NATURAL resource management in the region was given a boost with a $49,900 grant to the Harvey River Restoration Taskforce (HRRT) from the Peel-Harvey Catchment Council Community Environment Grant program (PHCC).
The HRRT will manage on-ground actions to restore a public reserve in the Ramsar-listed lands adjacent to the lower Harvey River with the funding.
Together with project partners Greening Australia, Department of Parks and Wildlife and the Western Australian Planning Commission, HRRT will work with landholders to monitor and control invasive weed species affecting riparian vegetation in the lower reaches of the river, estuary and adjoining wetlands.
Weeds that are threatening the habitat for migratory species and impacting the sites’ ecological values include Watsonia, Arum Lily, Typha, Cotton Bush, Black Wattle and Cape Tulip.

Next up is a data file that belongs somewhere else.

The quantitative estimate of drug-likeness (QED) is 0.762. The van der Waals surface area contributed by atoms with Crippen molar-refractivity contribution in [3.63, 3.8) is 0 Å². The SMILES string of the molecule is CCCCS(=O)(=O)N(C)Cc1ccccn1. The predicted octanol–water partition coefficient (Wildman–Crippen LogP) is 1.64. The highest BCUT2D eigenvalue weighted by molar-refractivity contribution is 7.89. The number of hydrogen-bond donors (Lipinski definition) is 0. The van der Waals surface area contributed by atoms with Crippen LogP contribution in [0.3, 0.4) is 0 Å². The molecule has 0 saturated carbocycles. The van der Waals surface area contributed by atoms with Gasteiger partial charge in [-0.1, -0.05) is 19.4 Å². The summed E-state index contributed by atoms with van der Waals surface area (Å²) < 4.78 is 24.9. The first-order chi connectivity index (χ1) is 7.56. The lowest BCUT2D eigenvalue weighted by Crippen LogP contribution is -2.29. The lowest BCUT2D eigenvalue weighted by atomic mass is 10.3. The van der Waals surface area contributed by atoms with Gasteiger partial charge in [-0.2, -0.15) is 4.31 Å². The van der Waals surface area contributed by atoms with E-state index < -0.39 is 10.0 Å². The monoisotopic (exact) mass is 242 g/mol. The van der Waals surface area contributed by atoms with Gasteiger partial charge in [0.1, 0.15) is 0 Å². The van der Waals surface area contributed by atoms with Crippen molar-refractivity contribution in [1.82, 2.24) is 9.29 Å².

HRRT chairwoman Jennifer Stringer said the group was delighted to receive funds to continue work they started in 2015 with the project’s many partners.
“Working collaboratively with other organisations provides for better on-ground outcomes and ensures the project’s longevity into the future,” she said.
PHCC’s inaugural round of community environment grants is funded through the Australian Government’s National Landcare Programme.